[Skip to Content]

Medical students teach children to be 'sun smart'

Medical students teach children to be 'sun smart'

Medical students in Upstate Medical University’s Dermatology Interest Group are sharing their “sun smart” message with 450 elementary school pupils this month.

“We are all extremely excited at the opportunity to raise awareness of the dangers of skin cancer and the importance of proper sun protection starting at an early age,” said group president Nathalie Morales, a first-year medical student. “Our goal is to make the kids understand that what they do now will affect them in the future.”

“Skin cancer--including melanoma, the most aggressive form--is on the rise in younger populations,” Morales said.

The students’ Sun Smart Syracuse project started with the Salt City Road Warriors, a group of local runners who raise money for the Upstate Foundation. The foundation manages hundreds of funds that support Upstate Medical University’s mission.

The Road Warriors’ Maureen Clark decided to focus the club’s fundraising this year on raising awareness about the dangers of skin cancer. She contacted dermatologist Ramsay Farah, MD, who suggested the idea to fourth-year medical students Matthew Helm and Daniel Grove, and to Morales in the Class of 2019.

Upstate students Amanda Gemmiti and Dulce Barrios have joined the project and were among the presenters last week at Blessed Sacrament School, the Syracuse Hebrew Day School and Holy Cross School in DeWitt.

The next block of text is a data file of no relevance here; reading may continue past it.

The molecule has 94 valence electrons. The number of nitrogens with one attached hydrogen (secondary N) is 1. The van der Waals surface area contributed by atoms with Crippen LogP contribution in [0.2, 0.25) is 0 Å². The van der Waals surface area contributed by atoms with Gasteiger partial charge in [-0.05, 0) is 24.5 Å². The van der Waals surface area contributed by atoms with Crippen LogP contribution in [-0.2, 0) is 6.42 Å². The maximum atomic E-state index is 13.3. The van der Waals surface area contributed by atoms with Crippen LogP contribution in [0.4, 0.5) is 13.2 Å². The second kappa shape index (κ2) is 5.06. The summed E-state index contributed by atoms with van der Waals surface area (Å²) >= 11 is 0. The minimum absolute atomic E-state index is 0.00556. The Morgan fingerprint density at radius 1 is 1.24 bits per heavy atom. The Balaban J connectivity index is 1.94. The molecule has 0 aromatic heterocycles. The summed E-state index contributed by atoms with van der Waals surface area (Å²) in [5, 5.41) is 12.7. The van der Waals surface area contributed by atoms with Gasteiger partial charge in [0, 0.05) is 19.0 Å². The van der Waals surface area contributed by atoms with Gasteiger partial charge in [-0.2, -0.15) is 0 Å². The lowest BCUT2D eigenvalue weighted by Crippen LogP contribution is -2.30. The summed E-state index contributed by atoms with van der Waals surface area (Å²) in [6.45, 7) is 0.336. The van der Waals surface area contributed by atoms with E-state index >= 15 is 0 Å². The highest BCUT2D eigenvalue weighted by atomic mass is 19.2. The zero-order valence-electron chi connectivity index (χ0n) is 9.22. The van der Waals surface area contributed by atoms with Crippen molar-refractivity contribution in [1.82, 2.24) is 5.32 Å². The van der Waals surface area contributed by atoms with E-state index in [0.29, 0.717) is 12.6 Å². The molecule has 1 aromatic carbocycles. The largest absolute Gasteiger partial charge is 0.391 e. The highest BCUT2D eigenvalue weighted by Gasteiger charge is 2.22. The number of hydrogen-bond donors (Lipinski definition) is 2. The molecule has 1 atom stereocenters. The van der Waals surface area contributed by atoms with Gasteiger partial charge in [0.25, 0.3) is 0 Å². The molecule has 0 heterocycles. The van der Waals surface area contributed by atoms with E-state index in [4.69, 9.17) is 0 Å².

The medical students will give 20-minute PowerPoint presentations to multiple classes in kindergarten-through-6th grade. They’ll hand out sunscreen (donated by Wegmans and Australian Gold), UV detection bracelets and a sunscreen application-tracking calendar; they’ll also conduct an initial survey and a followup survey next month.

In age-appropriate presentations, the students will cover the ABCs of sun protection and point out the dangerous societal pressures that encourage tanning, either in the sun or in tanning beds -- an important issue for older students as they prepare for prom season and summer vacation. “If they understand this now, they’ll learn good habits,” Morales said.

Before coming to Upstate for medical school, Morales worked for two years as a surgical medical assistant and clinical research coordinator for a Mohs surgeon and encountered a lot of patients with skin cancer. Mohs surgery is an advanced technique and is considered the gold standard in skin cancer surgery, Morales said.

That experience drew her to dermatology, as she did her graduate work at Rutgers University, where she earned a master’s degree in biomedical sciences with a thesis on wound healing and repair. This summer she has a fellowship at Memorial Sloan Kettering Cancer Center, where she’ll work with other fellows on a project studying the relationship between merkel cell carcinoma, a rare form of skin cancer, and squamous cell carcinoma.

Morales said the Upstate Dermatology Interest Group is interested in giving presentations to other schools in the community. The group also plans to hold a SPOTme skin cancer screening on the Upstate campus in September, she said.

Caption: Medical students on the executive board of Upstate’s Dermatology Interest Group, from left: Peter Thai, Dulce Barrios, Nathalie Morales, Amanda Gemmiti and Tai Truong.